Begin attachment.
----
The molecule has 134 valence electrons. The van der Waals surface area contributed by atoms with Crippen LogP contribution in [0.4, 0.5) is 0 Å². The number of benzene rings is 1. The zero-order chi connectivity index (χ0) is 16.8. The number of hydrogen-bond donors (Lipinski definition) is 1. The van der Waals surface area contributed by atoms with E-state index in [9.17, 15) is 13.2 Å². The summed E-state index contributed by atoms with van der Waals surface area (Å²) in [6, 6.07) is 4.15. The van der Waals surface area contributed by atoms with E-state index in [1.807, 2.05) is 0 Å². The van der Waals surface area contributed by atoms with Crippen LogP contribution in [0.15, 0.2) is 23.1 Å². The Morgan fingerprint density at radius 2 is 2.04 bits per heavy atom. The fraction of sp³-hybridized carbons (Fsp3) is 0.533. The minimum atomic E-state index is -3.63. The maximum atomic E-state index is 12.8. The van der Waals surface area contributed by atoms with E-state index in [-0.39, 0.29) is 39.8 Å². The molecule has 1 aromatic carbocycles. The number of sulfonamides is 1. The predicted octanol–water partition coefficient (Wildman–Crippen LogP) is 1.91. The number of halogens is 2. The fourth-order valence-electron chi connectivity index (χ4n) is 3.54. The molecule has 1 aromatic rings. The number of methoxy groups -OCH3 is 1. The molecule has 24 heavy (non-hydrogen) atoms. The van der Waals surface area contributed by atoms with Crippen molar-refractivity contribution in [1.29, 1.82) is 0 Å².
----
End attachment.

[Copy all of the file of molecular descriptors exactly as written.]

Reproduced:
The molecule has 134 valence electrons. The van der Waals surface area contributed by atoms with Crippen LogP contribution in [0.4, 0.5) is 0 Å². The number of benzene rings is 1. The zero-order chi connectivity index (χ0) is 16.8. The number of hydrogen-bond donors (Lipinski definition) is 1. The van der Waals surface area contributed by atoms with E-state index in [9.17, 15) is 13.2 Å². The summed E-state index contributed by atoms with van der Waals surface area (Å²) in [6, 6.07) is 4.15. The van der Waals surface area contributed by atoms with E-state index in [1.807, 2.05) is 0 Å². The van der Waals surface area contributed by atoms with Crippen LogP contribution in [0.15, 0.2) is 23.1 Å². The Morgan fingerprint density at radius 2 is 2.04 bits per heavy atom. The fraction of sp³-hybridized carbons (Fsp3) is 0.533. The minimum atomic E-state index is -3.63. The maximum atomic E-state index is 12.8. The van der Waals surface area contributed by atoms with E-state index in [-0.39, 0.29) is 39.8 Å². The molecule has 1 aromatic carbocycles. The number of sulfonamides is 1. The predicted octanol–water partition coefficient (Wildman–Crippen LogP) is 1.91. The number of halogens is 2. The fourth-order valence-electron chi connectivity index (χ4n) is 3.54. The molecule has 1 aromatic rings. The number of methoxy groups -OCH3 is 1. The molecule has 24 heavy (non-hydrogen) atoms. The van der Waals surface area contributed by atoms with Crippen molar-refractivity contribution in [1.29, 1.82) is 0 Å².